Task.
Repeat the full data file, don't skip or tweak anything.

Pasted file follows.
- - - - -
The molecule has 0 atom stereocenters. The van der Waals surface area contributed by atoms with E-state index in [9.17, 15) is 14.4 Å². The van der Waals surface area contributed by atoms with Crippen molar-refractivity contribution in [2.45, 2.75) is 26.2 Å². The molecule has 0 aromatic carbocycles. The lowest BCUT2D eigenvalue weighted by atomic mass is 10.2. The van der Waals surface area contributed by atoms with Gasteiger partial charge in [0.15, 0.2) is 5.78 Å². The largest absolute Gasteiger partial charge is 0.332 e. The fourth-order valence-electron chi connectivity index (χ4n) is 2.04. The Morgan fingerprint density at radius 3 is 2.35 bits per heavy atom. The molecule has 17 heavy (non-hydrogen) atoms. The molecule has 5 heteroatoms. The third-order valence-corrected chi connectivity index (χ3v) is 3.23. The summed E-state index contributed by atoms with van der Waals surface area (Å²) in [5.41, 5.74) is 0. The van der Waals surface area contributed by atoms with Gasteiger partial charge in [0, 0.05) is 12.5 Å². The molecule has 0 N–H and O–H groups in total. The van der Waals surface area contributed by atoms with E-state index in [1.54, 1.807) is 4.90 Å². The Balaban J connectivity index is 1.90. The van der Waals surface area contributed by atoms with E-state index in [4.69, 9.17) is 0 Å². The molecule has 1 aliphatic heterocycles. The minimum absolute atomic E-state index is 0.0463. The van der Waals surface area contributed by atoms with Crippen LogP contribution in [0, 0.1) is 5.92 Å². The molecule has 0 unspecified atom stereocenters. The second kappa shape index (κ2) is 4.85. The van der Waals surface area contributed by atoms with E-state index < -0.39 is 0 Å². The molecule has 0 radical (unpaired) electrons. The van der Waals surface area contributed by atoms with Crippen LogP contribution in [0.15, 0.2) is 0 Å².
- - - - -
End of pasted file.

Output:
The molecule has 0 atom stereocenters. The van der Waals surface area contributed by atoms with E-state index in [9.17, 15) is 14.4 Å². The van der Waals surface area contributed by atoms with Crippen molar-refractivity contribution in [2.45, 2.75) is 26.2 Å². The molecule has 0 aromatic carbocycles. The lowest BCUT2D eigenvalue weighted by atomic mass is 10.2. The van der Waals surface area contributed by atoms with Gasteiger partial charge in [0.15, 0.2) is 5.78 Å². The largest absolute Gasteiger partial charge is 0.332 e. The fourth-order valence-electron chi connectivity index (χ4n) is 2.04. The Morgan fingerprint density at radius 3 is 2.35 bits per heavy atom. The molecule has 17 heavy (non-hydrogen) atoms. The molecule has 5 heteroatoms. The third-order valence-corrected chi connectivity index (χ3v) is 3.23. The summed E-state index contributed by atoms with van der Waals surface area (Å²) in [5.41, 5.74) is 0. The van der Waals surface area contributed by atoms with Gasteiger partial charge in [0, 0.05) is 12.5 Å². The molecule has 0 N–H and O–H groups in total. The van der Waals surface area contributed by atoms with E-state index in [1.54, 1.807) is 4.90 Å². The Balaban J connectivity index is 1.90. The van der Waals surface area contributed by atoms with E-state index in [4.69, 9.17) is 0 Å². The molecule has 1 aliphatic heterocycles. The minimum absolute atomic E-state index is 0.0463. The van der Waals surface area contributed by atoms with Crippen LogP contribution in [0, 0.1) is 5.92 Å². The molecule has 0 unspecified atom stereocenters. The second kappa shape index (κ2) is 4.85. The van der Waals surface area contributed by atoms with E-state index < -0.39 is 0 Å². The molecule has 0 radical (unpaired) electrons. The van der Waals surface area contributed by atoms with Crippen LogP contribution in [0.15, 0.2) is 0 Å².